Review: Fiesta (The Sun Also Rises)
Transposing famous novels to the stage presents particular challenges, not least satisfying the expectations of the book’s fans. But adapting Hemingway’s first novel to the Trafalgar’s tiny studio, and in the process attempting to evoke bohemian Paris, the blood rush of bull-fighting in Spain and the doomed human triangle consisting of American journalist Jake Barnes, his English lover Lady Ashley and Jake’s fellow American expat, chippy Jewish novelist Robert Cohn— well, that is about as crazy an idea as bull-running in Pamplona.
Yet with the help of the mood-setting strains of jazz threesome Trio Farouche, writer/director Alex Helfrecht has turned the book into a terrific piece of theatre. The bull-fighting is viscerally evoked with the role of the animal played by the least likely cast member, willowy Josie Taylor, who temporarily drops out of her main character, the sexually provocative Lady Ashley. And Jack Holden’s matador has all the moves.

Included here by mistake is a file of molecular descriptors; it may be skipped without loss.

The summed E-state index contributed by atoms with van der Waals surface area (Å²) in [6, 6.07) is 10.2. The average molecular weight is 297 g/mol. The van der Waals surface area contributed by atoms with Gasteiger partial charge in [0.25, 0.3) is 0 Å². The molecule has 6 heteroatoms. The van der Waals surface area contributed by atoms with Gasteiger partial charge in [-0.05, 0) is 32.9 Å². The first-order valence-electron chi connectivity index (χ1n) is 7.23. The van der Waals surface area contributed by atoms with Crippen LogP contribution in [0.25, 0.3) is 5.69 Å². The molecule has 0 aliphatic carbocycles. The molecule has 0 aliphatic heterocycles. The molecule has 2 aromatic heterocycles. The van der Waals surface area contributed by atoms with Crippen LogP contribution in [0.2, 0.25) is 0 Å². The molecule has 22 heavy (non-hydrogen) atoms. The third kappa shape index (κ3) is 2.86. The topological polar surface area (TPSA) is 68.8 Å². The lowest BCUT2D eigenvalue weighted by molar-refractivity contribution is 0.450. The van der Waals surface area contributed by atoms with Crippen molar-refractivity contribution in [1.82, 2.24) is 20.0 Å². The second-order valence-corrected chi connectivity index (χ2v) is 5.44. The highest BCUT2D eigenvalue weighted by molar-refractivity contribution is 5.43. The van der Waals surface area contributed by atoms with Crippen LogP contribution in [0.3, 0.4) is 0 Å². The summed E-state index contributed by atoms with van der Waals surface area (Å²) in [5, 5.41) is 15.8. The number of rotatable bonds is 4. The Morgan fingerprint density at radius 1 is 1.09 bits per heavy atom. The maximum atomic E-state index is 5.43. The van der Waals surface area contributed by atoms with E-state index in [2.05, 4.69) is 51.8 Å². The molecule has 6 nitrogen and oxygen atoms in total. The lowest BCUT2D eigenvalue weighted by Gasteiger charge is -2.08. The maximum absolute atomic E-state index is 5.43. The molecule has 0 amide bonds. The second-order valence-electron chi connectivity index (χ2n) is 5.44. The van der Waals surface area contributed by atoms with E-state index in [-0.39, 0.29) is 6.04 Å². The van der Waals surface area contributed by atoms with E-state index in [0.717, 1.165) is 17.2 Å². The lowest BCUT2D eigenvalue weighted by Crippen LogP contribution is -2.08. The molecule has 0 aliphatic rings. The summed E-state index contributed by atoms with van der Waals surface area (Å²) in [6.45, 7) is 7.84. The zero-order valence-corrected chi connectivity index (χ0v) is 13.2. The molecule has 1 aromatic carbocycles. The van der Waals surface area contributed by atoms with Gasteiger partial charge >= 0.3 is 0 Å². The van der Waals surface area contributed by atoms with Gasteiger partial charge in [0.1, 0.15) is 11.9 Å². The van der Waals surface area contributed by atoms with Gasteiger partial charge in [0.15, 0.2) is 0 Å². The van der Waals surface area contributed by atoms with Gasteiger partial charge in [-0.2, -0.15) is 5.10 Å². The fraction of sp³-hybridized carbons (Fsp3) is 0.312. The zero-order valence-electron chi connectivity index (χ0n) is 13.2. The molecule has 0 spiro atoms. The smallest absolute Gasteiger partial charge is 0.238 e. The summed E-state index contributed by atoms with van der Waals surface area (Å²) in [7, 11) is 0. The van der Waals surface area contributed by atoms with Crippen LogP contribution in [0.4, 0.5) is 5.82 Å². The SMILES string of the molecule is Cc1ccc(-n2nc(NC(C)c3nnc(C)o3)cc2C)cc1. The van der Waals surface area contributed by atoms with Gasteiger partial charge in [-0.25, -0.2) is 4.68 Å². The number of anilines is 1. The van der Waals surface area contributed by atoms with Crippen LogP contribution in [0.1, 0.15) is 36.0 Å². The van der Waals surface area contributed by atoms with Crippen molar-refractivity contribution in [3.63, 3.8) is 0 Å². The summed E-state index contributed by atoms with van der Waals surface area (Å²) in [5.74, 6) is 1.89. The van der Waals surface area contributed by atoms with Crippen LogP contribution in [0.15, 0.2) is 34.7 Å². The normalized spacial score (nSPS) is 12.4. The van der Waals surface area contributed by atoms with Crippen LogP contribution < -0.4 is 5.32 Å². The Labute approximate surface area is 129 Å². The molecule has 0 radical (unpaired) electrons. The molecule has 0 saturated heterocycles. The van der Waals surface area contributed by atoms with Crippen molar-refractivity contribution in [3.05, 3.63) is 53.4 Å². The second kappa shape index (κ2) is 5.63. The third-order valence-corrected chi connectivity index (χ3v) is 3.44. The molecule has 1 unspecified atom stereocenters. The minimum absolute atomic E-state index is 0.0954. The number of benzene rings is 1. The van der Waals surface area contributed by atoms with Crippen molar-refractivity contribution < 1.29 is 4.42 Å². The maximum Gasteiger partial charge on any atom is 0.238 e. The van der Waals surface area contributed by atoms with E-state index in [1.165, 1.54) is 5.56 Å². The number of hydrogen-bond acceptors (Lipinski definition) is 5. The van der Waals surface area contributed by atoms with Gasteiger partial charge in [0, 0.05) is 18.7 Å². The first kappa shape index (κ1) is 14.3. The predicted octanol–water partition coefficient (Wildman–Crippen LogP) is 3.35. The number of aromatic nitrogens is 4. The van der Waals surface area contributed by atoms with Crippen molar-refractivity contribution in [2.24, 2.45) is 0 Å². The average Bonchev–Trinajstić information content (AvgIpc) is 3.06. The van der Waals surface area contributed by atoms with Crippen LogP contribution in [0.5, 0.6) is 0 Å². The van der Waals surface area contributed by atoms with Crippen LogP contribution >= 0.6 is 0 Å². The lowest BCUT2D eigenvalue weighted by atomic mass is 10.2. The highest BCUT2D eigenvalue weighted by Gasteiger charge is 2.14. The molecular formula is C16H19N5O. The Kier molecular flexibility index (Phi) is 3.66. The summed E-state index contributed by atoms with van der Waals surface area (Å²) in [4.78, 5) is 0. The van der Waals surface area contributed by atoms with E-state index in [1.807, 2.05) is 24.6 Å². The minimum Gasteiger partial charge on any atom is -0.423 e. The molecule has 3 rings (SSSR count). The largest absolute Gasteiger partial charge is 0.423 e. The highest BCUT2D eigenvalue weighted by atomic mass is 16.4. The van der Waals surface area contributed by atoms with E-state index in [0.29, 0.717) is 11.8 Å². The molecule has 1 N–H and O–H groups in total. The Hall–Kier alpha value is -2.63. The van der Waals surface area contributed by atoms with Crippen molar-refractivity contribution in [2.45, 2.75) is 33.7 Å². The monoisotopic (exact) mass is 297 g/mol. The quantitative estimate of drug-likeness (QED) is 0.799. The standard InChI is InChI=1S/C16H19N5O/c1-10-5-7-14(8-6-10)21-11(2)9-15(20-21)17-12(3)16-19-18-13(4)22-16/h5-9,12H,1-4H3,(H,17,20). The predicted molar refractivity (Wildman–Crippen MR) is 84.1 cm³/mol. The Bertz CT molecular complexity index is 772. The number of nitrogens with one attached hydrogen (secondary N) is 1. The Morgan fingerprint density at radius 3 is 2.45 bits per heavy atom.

Rachel Noel’s design featuring wine-filled glasses hanging over the stage, cleverly evokes Hemingway’s alcohol-fuelled narrative, and a terrific Gideon Turner as tormented war veteran Jake leads four committed performances. Most importantly, it all boils down to some fine storytelling told with a muscularity that does Hemingway justice.(www.fiestawestend.com)